All of them are surprised when word gets out that someone went against her wishes. Someone, yes, someone has tried to steal the amulet! Shocking. Appalling! They are simply aghast. Then the whispers start: “Who would dare do such a thing?” “What does Amy say about this?” “What does this mean for us?”
Theo, a new recruit, remarks easily, “Guess we’ll find out when someone ends up dead.”
That shuts everyone up in an instant.
A crash of the door being thrown open breaks the silence. “Go back to your jobs, scoundrels,” Jacob shouts, entering the room, “an’ stop your gossiping. We’ve got important work to do, not to be distracted, us!”
The people cheer, and scurry back to their positions. It lasts for all of five minutes, too, before a buzzing sound, swelling, starts up from somewhere outside the room. Ominous. Some nervously exchange looks. They all look up to listen, knowing something is wrong. One shriek of “code demon!” from somewhere outside and the thieves are off, coals on their feet. I would call it a stampede, a herd of hurtling buffalo, except the buffalo would be put to shame by this single-minded terror and chaos. This is the terror of those who remember the sting of a thousand yellow jackets raining down from above with the fury of terrible suns and only murder on their little minds.
“Wasps!” a child cries out for those who might be stupid enough not to know.
The stampede runs faster, if that is at all possible. Down the winding tunnel—up the staircase (last time, some took the elevator—we speak of them no more)—to the light of day and the salvation of open air. The chase is still afoot! Run to the woods—no, to the nearby town—no, you buffoons, to the river!—OH JUST RUN FOR WHAT’S LEFT OF YOUR MISERABLE LIVES! EVERY MAN FOR HIMSELF!
Later, the thieves will gather for a council. All will agree, in hindsight, that the last voice was the wisest.
For now, though, they run. Usain Bolt would be proud. Einstein, not so much. You see, they run with their hearts in their throats and fear pounding apart their ribcages, but, well, 30 miles per hour doesn’t do you much good when you’re running straight into a tree. Or a wall. Or a boulder.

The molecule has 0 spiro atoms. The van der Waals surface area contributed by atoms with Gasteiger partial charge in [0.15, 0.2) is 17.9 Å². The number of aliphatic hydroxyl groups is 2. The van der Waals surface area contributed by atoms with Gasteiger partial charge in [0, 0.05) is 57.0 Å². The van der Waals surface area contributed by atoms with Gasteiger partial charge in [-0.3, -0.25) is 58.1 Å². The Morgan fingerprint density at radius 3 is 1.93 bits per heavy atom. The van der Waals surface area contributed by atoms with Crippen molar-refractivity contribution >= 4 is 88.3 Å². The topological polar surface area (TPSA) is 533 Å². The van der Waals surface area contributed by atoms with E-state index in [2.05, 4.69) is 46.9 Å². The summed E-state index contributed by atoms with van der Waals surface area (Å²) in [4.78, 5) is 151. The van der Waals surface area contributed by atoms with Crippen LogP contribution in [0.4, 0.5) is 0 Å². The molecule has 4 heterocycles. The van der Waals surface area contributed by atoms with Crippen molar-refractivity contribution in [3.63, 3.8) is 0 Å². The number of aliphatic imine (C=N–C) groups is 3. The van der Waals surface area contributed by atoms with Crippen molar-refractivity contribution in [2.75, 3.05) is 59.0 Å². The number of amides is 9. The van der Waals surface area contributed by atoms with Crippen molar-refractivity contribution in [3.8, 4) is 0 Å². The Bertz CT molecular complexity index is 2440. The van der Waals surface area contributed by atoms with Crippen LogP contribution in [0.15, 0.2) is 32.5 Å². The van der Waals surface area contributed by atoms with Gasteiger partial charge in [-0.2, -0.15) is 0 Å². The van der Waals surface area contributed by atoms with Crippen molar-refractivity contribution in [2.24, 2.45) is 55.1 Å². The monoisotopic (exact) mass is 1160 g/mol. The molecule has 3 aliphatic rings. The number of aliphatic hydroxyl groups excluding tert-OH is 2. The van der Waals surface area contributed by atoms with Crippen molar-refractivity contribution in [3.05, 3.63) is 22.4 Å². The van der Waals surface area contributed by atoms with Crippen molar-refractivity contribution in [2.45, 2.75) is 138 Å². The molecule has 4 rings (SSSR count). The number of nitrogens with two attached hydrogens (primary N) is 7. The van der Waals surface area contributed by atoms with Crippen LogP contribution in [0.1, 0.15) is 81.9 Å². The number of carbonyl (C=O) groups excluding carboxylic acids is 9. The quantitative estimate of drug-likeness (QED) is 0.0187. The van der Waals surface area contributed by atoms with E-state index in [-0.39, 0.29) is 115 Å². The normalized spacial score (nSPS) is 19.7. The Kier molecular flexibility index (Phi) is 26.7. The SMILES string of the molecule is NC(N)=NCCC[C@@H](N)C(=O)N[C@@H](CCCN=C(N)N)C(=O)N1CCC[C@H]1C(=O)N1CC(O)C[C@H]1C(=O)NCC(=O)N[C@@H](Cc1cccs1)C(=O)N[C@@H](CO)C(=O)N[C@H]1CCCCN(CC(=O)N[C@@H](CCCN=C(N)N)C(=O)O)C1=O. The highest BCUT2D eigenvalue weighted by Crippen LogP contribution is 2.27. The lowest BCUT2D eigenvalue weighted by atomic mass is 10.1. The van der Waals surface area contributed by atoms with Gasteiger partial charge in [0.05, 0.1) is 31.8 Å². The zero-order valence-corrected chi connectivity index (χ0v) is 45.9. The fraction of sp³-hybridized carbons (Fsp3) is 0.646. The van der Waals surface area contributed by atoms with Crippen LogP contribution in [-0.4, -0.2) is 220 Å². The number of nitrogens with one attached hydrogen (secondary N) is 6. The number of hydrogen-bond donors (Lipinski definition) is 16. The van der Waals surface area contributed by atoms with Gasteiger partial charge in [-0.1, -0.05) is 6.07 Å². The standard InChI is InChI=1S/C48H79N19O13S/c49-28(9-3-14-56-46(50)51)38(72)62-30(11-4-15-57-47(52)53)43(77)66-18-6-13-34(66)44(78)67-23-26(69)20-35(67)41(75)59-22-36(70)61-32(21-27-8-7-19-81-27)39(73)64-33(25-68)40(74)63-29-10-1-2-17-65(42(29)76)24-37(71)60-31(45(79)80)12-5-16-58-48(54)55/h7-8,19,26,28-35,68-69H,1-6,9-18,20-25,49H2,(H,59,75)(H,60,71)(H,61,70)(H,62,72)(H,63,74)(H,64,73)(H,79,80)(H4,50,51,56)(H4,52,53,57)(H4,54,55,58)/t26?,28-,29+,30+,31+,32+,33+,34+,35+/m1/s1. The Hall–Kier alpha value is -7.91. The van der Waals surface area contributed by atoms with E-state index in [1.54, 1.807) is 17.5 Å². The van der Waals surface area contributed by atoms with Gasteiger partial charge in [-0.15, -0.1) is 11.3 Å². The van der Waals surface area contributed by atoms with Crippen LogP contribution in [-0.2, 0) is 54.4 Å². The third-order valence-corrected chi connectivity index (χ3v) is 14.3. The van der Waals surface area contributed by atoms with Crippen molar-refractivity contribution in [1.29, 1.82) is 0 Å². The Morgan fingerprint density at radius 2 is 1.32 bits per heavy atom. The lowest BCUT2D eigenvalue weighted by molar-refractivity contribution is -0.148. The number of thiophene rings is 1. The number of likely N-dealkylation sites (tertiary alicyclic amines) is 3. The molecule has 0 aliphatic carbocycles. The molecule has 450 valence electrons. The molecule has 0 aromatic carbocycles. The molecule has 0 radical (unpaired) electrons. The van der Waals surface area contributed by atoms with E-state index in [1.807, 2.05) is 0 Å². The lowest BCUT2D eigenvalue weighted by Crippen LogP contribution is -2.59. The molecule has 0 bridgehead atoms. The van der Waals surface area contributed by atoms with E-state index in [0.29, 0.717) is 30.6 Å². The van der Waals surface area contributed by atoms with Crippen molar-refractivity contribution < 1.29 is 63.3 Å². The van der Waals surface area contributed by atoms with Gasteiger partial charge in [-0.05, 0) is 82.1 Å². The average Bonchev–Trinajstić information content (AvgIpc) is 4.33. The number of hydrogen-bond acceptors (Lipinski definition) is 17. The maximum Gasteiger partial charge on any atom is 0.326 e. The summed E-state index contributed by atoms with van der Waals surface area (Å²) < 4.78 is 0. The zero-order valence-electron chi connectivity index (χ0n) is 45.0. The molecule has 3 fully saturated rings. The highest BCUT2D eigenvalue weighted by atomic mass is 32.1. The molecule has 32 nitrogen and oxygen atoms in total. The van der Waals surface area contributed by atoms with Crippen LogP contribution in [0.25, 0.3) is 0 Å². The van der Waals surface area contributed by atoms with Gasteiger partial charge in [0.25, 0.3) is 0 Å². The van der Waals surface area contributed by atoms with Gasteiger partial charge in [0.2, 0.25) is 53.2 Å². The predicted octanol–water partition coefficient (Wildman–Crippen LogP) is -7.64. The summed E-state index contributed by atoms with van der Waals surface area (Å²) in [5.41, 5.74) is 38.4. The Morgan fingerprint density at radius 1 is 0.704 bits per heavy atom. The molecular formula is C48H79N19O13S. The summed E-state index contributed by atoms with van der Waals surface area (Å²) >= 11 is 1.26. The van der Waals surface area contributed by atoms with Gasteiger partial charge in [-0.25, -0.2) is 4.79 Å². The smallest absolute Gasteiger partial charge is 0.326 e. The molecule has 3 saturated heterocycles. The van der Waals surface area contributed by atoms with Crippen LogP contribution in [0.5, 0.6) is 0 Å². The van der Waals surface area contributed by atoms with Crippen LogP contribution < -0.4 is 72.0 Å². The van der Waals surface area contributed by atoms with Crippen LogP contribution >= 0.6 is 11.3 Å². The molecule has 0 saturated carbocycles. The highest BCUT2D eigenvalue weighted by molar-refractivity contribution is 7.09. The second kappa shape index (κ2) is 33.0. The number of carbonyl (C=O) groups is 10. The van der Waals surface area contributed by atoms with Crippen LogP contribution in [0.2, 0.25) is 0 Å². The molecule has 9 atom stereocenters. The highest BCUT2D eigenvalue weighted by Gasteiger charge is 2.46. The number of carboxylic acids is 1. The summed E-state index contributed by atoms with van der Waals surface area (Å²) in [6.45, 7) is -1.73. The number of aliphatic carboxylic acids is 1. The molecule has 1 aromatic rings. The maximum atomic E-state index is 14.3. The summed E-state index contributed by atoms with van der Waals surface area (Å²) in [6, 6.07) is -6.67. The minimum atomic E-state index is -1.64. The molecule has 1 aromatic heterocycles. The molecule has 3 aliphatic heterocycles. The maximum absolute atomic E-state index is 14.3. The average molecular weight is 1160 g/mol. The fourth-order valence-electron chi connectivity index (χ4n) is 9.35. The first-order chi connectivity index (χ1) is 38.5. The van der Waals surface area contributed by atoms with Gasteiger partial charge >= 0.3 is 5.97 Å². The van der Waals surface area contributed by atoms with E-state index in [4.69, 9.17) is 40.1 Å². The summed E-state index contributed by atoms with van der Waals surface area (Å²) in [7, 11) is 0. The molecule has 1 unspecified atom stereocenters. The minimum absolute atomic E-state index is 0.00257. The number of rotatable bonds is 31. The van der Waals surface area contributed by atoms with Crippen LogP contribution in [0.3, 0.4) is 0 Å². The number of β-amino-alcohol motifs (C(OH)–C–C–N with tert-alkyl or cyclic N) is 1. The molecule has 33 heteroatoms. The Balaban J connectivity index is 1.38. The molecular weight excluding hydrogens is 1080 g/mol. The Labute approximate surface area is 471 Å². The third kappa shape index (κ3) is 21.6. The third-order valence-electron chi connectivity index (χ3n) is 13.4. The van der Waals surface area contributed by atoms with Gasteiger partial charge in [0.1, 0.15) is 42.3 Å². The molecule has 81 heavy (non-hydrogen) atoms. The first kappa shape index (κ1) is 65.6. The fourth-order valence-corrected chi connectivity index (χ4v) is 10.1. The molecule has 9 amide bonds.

Ouch. Ouch. Ouch.
All of them will agree, in hindsight, that there are people who just could not be saved.
In the moment, their numbers dwindle down to a fraction of what they had been. Darwin would be ecstatic. That is neither here nor there, and I am aware it is not helpful in the face of certain death, yes. Run, run, run, run like the wind! You are the last survivors!
“Over here! The river!”
No one needs any more instruction than that. Natural selection has weeded out the weak, you see.
In the valley, there echoes nine splashes and a scream.
Soaked, shivering, and relieved sit nine thieves under a birch tree. They look around.
“I guess we’re the only ones who made it out alive,” whispers one grimly. The others hum in agreement.
The youngest of them, Jessie, picks at the grass. Her older sister Pauline rests her head on the tree’s trunk. Both stare out into blankness, recovering from the memory of their lives flashing before their eyes.
“Time flies and so do you…”
“What? Oh, I meant, we made it, I guess.”
They hear a loud splash and thump. A form lumbers into view, stumbling and sporting painful-looking stings that have already begun swelling rapidly. “‘M heeeere, guys! Told youuuu…” The person sways and lurches to the ground. “Man, I am on fire.”
He vomits. The others watch in disgusted fascination. No one moves, too bone-tired to even think of it.
A blur of black appears, running down from the tree. It’s Cocoa.
“Cocoa… what are you doing here?” Jessie asks blearily. Suddenly, her whole countenance changes and she jerks into alertness. “Where’s Amy?”
Everyone frantically wracks the recesses of their memories, and one by one, the color leaves their faces. Amy was… Amy was… where? In her room? In the kitchen? Raiding the pantry? No, no, no…
“Mon dieu,” breathes Pauline, “we’ve left Amy at the mercy of the demons.”